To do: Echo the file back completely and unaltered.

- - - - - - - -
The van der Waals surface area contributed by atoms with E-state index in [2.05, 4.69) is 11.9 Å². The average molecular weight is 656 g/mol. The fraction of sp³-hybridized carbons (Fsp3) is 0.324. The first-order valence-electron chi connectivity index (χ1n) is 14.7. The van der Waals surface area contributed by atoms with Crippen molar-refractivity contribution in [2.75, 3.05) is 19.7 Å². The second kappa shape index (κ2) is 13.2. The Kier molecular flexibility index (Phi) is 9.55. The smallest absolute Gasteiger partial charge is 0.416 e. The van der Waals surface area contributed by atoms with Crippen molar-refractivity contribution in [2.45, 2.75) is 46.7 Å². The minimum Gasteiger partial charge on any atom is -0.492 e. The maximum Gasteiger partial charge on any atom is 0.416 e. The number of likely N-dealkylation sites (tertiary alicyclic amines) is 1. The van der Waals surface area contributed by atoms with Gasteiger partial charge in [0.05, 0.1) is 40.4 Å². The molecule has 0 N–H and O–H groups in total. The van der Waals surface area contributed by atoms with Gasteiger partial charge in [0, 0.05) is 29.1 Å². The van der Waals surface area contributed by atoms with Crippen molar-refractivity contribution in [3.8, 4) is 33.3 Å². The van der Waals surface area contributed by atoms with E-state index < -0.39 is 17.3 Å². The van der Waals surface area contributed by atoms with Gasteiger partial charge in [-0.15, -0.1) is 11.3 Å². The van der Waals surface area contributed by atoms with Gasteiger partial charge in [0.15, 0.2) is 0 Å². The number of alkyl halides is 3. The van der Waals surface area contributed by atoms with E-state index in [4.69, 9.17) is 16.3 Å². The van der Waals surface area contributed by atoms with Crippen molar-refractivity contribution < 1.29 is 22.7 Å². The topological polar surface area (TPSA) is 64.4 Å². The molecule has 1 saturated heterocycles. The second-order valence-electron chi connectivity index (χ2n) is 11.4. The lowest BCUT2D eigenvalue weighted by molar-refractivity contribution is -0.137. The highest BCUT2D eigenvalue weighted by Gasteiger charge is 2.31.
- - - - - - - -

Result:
The van der Waals surface area contributed by atoms with E-state index in [2.05, 4.69) is 11.9 Å². The average molecular weight is 656 g/mol. The fraction of sp³-hybridized carbons (Fsp3) is 0.324. The first-order valence-electron chi connectivity index (χ1n) is 14.7. The van der Waals surface area contributed by atoms with Crippen molar-refractivity contribution in [2.75, 3.05) is 19.7 Å². The second kappa shape index (κ2) is 13.2. The Kier molecular flexibility index (Phi) is 9.55. The smallest absolute Gasteiger partial charge is 0.416 e. The van der Waals surface area contributed by atoms with Crippen molar-refractivity contribution in [2.45, 2.75) is 46.7 Å². The minimum Gasteiger partial charge on any atom is -0.492 e. The maximum Gasteiger partial charge on any atom is 0.416 e. The number of likely N-dealkylation sites (tertiary alicyclic amines) is 1. The van der Waals surface area contributed by atoms with Gasteiger partial charge in [0.05, 0.1) is 40.4 Å². The molecule has 0 N–H and O–H groups in total. The van der Waals surface area contributed by atoms with Gasteiger partial charge in [0, 0.05) is 29.1 Å². The van der Waals surface area contributed by atoms with Crippen molar-refractivity contribution in [3.8, 4) is 33.3 Å². The van der Waals surface area contributed by atoms with E-state index < -0.39 is 17.3 Å². The van der Waals surface area contributed by atoms with Gasteiger partial charge in [-0.15, -0.1) is 11.3 Å². The van der Waals surface area contributed by atoms with Gasteiger partial charge in [0.15, 0.2) is 0 Å². The number of alkyl halides is 3. The van der Waals surface area contributed by atoms with E-state index in [4.69, 9.17) is 16.3 Å². The van der Waals surface area contributed by atoms with Crippen molar-refractivity contribution < 1.29 is 22.7 Å². The topological polar surface area (TPSA) is 64.4 Å². The molecule has 1 saturated heterocycles. The second-order valence-electron chi connectivity index (χ2n) is 11.4. The lowest BCUT2D eigenvalue weighted by molar-refractivity contribution is -0.137. The highest BCUT2D eigenvalue weighted by Gasteiger charge is 2.31.